The Trinidad and Tobago Meteorological Service (TTMS) cancelled the Adverse Weather Alert #1 – Yellow Level today at 1:22 p.m. for Trinidad.
Conditions have returned to Green Level.
The TTMS said that recent adverse weather associated mainly with the Inter-Tropical Convergence Zone (ITCZ) is no longer of any threat.
The Yellow Level, Adverse Weather Alert issued by the TT Meteorological Office has been extended for the second time, until 12 PM on Wednesday.
The Met Office forecasts that periods of rain and/or showers and isolated thunderstorms are likely to continue to affect Trinidad and Tobago, however most of the activity is expected during the early morning period.
The Trinidad and Tobago Electricity Company (T&TEC) says it is actively treating with reports of electricity outages caused by significant lightning activity and in some cases, fallen trees, resulting from inclement weather.
In a statement issued on Monday, T&TEC says emergency crews have been responding to reports continuously as it works to restore supply to affected areas in the shortest possible time.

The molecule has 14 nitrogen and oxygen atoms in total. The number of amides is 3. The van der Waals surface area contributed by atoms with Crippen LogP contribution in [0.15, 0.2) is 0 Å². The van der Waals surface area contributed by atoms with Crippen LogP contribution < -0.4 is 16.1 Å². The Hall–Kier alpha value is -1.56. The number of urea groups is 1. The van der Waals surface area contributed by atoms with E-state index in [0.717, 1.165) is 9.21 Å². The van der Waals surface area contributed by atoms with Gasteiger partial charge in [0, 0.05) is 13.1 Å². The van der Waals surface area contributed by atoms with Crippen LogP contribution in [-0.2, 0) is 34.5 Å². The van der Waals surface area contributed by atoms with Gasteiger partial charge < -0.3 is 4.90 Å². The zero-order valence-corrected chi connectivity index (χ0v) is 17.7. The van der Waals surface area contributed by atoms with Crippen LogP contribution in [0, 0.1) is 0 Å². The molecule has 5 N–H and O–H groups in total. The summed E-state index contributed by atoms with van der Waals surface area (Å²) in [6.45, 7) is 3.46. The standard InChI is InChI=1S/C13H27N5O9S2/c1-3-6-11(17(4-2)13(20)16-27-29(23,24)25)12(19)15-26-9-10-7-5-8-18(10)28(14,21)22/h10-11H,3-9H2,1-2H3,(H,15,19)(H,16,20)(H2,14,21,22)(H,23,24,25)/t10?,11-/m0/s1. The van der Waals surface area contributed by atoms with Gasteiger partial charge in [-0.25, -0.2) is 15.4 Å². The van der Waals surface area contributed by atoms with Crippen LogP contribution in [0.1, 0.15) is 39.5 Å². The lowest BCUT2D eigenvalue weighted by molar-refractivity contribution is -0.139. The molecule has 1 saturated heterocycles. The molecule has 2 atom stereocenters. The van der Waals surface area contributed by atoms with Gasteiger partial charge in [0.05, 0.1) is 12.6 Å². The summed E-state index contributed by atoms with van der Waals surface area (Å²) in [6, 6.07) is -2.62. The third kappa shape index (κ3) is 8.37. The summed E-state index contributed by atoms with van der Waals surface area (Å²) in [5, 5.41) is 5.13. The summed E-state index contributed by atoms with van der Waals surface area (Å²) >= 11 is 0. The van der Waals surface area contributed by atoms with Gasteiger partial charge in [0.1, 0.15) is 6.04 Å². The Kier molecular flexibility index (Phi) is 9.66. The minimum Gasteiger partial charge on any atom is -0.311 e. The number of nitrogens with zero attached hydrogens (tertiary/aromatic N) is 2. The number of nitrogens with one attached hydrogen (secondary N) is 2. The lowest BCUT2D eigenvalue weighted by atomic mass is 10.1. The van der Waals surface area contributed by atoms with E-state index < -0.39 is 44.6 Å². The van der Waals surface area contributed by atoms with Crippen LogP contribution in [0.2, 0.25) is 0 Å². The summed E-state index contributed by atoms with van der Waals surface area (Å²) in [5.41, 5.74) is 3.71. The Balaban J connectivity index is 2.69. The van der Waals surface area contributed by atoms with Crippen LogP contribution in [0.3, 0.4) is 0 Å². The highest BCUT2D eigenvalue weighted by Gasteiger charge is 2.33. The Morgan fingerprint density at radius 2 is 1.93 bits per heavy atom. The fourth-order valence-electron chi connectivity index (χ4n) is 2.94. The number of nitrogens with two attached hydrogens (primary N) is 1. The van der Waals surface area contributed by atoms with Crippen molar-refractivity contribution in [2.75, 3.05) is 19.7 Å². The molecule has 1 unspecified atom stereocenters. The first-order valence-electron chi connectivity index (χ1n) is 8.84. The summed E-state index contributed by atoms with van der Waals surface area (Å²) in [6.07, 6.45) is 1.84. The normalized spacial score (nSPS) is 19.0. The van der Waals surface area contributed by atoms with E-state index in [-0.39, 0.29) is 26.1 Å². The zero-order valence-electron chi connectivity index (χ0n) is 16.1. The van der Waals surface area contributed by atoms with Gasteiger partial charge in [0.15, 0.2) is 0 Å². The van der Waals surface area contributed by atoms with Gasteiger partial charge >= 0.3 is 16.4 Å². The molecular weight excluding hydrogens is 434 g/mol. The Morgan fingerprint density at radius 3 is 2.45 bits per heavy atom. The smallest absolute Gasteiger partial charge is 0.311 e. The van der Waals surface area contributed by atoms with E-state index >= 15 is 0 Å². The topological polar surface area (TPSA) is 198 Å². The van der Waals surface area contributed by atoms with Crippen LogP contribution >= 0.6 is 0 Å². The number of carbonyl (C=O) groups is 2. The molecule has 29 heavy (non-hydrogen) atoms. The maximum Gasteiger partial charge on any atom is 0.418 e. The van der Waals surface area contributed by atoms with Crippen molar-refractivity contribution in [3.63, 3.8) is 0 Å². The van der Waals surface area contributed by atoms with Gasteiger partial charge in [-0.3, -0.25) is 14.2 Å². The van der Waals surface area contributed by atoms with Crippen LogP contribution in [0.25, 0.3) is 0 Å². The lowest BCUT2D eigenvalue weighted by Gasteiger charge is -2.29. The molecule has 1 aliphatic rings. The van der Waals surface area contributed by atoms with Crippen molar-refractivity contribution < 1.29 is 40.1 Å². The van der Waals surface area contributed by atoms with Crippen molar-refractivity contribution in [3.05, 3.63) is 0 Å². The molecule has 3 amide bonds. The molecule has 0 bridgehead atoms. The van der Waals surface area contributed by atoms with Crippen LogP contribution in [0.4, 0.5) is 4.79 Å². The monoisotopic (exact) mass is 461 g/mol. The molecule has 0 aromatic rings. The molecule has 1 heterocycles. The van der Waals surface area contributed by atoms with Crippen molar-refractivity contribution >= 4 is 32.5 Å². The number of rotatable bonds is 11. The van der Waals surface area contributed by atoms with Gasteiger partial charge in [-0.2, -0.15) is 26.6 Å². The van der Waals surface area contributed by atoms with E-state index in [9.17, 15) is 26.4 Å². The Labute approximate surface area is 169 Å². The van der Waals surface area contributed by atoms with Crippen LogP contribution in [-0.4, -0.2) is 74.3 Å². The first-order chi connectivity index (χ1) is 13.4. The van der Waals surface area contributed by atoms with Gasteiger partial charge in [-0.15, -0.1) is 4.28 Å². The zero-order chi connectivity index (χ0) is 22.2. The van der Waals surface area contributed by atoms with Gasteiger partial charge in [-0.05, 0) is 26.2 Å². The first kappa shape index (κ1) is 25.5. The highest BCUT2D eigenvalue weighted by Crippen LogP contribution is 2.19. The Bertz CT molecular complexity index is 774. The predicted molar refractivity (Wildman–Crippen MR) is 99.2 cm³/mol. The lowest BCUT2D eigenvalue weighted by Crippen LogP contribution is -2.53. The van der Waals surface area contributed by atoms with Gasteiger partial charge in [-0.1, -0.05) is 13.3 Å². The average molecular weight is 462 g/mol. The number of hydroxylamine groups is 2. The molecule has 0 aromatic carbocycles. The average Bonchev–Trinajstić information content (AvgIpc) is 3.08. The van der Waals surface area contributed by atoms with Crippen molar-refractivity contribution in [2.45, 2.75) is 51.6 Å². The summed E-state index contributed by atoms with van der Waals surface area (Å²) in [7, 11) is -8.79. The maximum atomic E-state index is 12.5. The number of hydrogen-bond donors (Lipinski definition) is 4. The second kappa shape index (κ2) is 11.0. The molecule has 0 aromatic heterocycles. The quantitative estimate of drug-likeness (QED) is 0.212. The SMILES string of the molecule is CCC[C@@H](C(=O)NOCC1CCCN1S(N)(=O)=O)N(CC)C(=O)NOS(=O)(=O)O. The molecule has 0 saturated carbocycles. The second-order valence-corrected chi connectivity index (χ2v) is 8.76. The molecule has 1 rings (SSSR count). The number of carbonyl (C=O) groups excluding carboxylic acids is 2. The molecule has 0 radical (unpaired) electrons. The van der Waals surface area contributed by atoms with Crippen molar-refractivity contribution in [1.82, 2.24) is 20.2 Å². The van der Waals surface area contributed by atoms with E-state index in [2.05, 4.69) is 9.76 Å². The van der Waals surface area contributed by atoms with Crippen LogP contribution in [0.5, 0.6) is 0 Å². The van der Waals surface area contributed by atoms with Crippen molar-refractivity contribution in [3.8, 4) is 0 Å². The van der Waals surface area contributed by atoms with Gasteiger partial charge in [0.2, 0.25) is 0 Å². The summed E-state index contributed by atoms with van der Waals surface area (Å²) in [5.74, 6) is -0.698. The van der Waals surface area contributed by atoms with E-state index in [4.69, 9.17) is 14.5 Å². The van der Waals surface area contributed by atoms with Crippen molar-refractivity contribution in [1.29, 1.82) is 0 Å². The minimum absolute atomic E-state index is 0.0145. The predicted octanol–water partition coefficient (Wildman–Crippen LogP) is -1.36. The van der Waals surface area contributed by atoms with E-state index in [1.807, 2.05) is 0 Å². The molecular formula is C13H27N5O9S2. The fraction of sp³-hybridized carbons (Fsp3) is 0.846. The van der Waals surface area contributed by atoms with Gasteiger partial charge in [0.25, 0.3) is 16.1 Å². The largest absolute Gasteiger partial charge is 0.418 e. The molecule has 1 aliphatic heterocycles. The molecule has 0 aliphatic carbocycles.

The Trinidad and Tobago Meteorological Service (TTMS) has issued a second adverse weather alert at the yellow level, this one for the period Monday 17th June, 2019 from 2 am to Tuesday 18th June, 2019 at 4 pm.
The TTMS has advised that periods of rain and/or showers and isolated thunderstorms are likely to continue to affect Trinidad and Tobago.
As a result, street/ flash flooding can occur in heavy downpours and there is an increased risk of landslides or landslips in areas with prolonged rainfall.
As a tropical wave passed over T&T on Monday, gusty winds blew off a roof at Iros Village, Chatham, leaving two brothers running for cover.
Rajesh Mookraj, 28 and his brother Pradeep Mookraj, 30, were sleeping inside their home when they heard a loud crash.
Rajesh said he got up confused and was astonished to see their roof missing.
The hurricane season is here and officials of the nature island of Dominica, located in the Hurricane belt, believe T&T and other Caribbean islands need to prepare for the hurricane season now.
Minister for the Environment, Climate Resilience, Disaster Management and Urban Renewal Joseph Isaac says Dominican has shown resilience after Hurricane Maria devastated the island in September 2017.
This experience, he believes, can be used to assist other Caribbean islands with preparation.
The 2019 Atlantic hurricane season officially starts Saturday.
The six-month hurricane season is predicted to be near-normal by the National Oceanic and Atmospheric Administration, with 9 to 15 named tropical storms expected to form.
Of those, 4 to 8 should strengthen into hurricanes.
A tropical storm becomes a hurricane once its sustained winds reach 74 mph.
A typical season sees 12 tropical storms, of which 6 become hurricanes.